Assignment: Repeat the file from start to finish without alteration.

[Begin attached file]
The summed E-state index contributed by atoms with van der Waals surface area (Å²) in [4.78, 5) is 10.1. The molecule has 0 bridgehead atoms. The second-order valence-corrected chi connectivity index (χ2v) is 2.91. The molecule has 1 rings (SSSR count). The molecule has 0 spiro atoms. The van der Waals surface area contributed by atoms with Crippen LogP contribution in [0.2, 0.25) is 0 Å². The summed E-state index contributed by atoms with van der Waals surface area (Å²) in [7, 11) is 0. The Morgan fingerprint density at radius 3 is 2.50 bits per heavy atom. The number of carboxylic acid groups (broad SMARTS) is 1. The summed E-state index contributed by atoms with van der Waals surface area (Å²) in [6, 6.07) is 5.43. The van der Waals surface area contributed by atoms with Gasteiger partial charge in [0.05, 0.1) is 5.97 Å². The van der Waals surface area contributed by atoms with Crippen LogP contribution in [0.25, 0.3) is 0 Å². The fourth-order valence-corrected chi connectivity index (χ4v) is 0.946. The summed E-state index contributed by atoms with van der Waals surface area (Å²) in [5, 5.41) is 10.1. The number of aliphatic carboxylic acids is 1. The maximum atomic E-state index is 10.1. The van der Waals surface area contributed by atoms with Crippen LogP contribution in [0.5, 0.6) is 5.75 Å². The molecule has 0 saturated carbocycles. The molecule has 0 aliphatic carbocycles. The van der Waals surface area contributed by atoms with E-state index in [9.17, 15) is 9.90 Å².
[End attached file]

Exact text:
The summed E-state index contributed by atoms with van der Waals surface area (Å²) in [4.78, 5) is 10.1. The molecule has 0 bridgehead atoms. The second-order valence-corrected chi connectivity index (χ2v) is 2.91. The molecule has 1 rings (SSSR count). The molecule has 0 spiro atoms. The van der Waals surface area contributed by atoms with Crippen LogP contribution in [0.2, 0.25) is 0 Å². The summed E-state index contributed by atoms with van der Waals surface area (Å²) in [7, 11) is 0. The Morgan fingerprint density at radius 3 is 2.50 bits per heavy atom. The number of carboxylic acid groups (broad SMARTS) is 1. The summed E-state index contributed by atoms with van der Waals surface area (Å²) in [6, 6.07) is 5.43. The van der Waals surface area contributed by atoms with Gasteiger partial charge in [0.05, 0.1) is 5.97 Å². The van der Waals surface area contributed by atoms with Crippen LogP contribution in [0.25, 0.3) is 0 Å². The fourth-order valence-corrected chi connectivity index (χ4v) is 0.946. The summed E-state index contributed by atoms with van der Waals surface area (Å²) in [5, 5.41) is 10.1. The number of aliphatic carboxylic acids is 1. The maximum atomic E-state index is 10.1. The van der Waals surface area contributed by atoms with Crippen LogP contribution in [0.5, 0.6) is 5.75 Å². The molecule has 0 saturated carbocycles. The molecule has 0 aliphatic carbocycles. The van der Waals surface area contributed by atoms with E-state index in [9.17, 15) is 9.90 Å².